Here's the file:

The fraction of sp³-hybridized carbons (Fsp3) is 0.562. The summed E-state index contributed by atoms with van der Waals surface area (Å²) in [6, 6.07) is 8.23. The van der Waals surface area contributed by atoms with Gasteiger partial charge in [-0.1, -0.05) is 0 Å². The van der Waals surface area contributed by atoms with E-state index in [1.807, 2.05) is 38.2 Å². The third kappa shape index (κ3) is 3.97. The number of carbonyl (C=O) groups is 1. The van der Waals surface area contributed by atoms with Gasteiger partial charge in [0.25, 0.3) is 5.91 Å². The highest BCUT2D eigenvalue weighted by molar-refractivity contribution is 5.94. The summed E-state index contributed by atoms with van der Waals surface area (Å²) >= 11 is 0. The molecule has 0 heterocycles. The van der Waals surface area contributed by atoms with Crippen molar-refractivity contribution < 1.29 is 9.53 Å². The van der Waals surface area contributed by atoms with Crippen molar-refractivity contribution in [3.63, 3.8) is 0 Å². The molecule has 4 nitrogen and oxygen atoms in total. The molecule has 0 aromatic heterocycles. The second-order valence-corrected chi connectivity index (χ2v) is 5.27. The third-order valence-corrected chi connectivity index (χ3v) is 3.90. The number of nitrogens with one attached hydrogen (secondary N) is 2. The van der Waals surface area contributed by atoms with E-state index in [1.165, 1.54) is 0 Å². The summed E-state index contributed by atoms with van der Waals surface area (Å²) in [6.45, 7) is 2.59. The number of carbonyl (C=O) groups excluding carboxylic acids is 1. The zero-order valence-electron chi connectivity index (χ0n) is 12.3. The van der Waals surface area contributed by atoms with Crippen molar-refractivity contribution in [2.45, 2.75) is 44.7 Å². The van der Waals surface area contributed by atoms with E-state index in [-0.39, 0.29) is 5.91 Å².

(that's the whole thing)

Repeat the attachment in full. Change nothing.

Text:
The fraction of sp³-hybridized carbons (Fsp3) is 0.562. The summed E-state index contributed by atoms with van der Waals surface area (Å²) in [6, 6.07) is 8.23. The van der Waals surface area contributed by atoms with Gasteiger partial charge in [-0.1, -0.05) is 0 Å². The van der Waals surface area contributed by atoms with E-state index in [1.807, 2.05) is 38.2 Å². The third kappa shape index (κ3) is 3.97. The number of carbonyl (C=O) groups is 1. The van der Waals surface area contributed by atoms with Gasteiger partial charge in [0.25, 0.3) is 5.91 Å². The highest BCUT2D eigenvalue weighted by molar-refractivity contribution is 5.94. The summed E-state index contributed by atoms with van der Waals surface area (Å²) >= 11 is 0. The molecule has 0 heterocycles. The van der Waals surface area contributed by atoms with Crippen molar-refractivity contribution < 1.29 is 9.53 Å². The van der Waals surface area contributed by atoms with Crippen molar-refractivity contribution in [3.63, 3.8) is 0 Å². The molecule has 4 nitrogen and oxygen atoms in total. The molecule has 0 aromatic heterocycles. The second-order valence-corrected chi connectivity index (χ2v) is 5.27. The third-order valence-corrected chi connectivity index (χ3v) is 3.90. The number of nitrogens with one attached hydrogen (secondary N) is 2. The van der Waals surface area contributed by atoms with E-state index in [1.165, 1.54) is 0 Å². The summed E-state index contributed by atoms with van der Waals surface area (Å²) in [6.45, 7) is 2.59. The number of carbonyl (C=O) groups excluding carboxylic acids is 1. The zero-order valence-electron chi connectivity index (χ0n) is 12.3. The van der Waals surface area contributed by atoms with Crippen molar-refractivity contribution in [2.45, 2.75) is 44.7 Å². The van der Waals surface area contributed by atoms with E-state index in [-0.39, 0.29) is 5.91 Å².